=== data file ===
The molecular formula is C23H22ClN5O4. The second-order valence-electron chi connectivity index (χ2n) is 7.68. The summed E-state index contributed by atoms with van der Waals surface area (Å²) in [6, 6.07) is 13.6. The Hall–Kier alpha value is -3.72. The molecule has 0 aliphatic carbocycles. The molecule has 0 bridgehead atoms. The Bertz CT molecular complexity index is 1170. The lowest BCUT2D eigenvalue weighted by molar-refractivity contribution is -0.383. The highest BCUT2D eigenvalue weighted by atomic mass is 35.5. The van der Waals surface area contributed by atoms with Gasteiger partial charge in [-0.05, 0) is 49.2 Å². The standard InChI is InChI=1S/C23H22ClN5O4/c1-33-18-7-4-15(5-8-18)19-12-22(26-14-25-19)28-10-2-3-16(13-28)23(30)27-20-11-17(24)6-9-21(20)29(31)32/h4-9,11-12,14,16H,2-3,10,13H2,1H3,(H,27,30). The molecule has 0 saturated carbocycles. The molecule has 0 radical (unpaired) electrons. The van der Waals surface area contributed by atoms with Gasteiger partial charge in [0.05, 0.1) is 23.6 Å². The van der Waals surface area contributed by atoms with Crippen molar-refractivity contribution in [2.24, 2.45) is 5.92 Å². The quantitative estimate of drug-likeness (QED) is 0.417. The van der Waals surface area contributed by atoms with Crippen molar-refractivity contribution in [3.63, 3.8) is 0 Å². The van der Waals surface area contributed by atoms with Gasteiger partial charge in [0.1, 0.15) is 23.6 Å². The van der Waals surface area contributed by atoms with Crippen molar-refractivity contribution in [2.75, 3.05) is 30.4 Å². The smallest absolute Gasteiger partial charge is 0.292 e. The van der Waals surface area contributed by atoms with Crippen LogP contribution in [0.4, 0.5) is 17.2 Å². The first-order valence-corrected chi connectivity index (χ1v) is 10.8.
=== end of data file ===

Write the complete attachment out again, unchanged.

The molecular formula is C23H22ClN5O4. The second-order valence-electron chi connectivity index (χ2n) is 7.68. The summed E-state index contributed by atoms with van der Waals surface area (Å²) in [6, 6.07) is 13.6. The Hall–Kier alpha value is -3.72. The molecule has 0 aliphatic carbocycles. The molecule has 0 bridgehead atoms. The Bertz CT molecular complexity index is 1170. The lowest BCUT2D eigenvalue weighted by molar-refractivity contribution is -0.383. The highest BCUT2D eigenvalue weighted by atomic mass is 35.5. The van der Waals surface area contributed by atoms with Gasteiger partial charge in [-0.05, 0) is 49.2 Å². The standard InChI is InChI=1S/C23H22ClN5O4/c1-33-18-7-4-15(5-8-18)19-12-22(26-14-25-19)28-10-2-3-16(13-28)23(30)27-20-11-17(24)6-9-21(20)29(31)32/h4-9,11-12,14,16H,2-3,10,13H2,1H3,(H,27,30). The molecule has 0 saturated carbocycles. The molecule has 0 radical (unpaired) electrons. The van der Waals surface area contributed by atoms with Gasteiger partial charge in [0.05, 0.1) is 23.6 Å². The van der Waals surface area contributed by atoms with Crippen molar-refractivity contribution in [2.24, 2.45) is 5.92 Å². The quantitative estimate of drug-likeness (QED) is 0.417. The van der Waals surface area contributed by atoms with Crippen molar-refractivity contribution in [3.63, 3.8) is 0 Å². The van der Waals surface area contributed by atoms with Gasteiger partial charge in [0.1, 0.15) is 23.6 Å². The van der Waals surface area contributed by atoms with Crippen molar-refractivity contribution in [2.75, 3.05) is 30.4 Å². The smallest absolute Gasteiger partial charge is 0.292 e. The van der Waals surface area contributed by atoms with Crippen LogP contribution in [0.4, 0.5) is 17.2 Å². The first-order valence-corrected chi connectivity index (χ1v) is 10.8.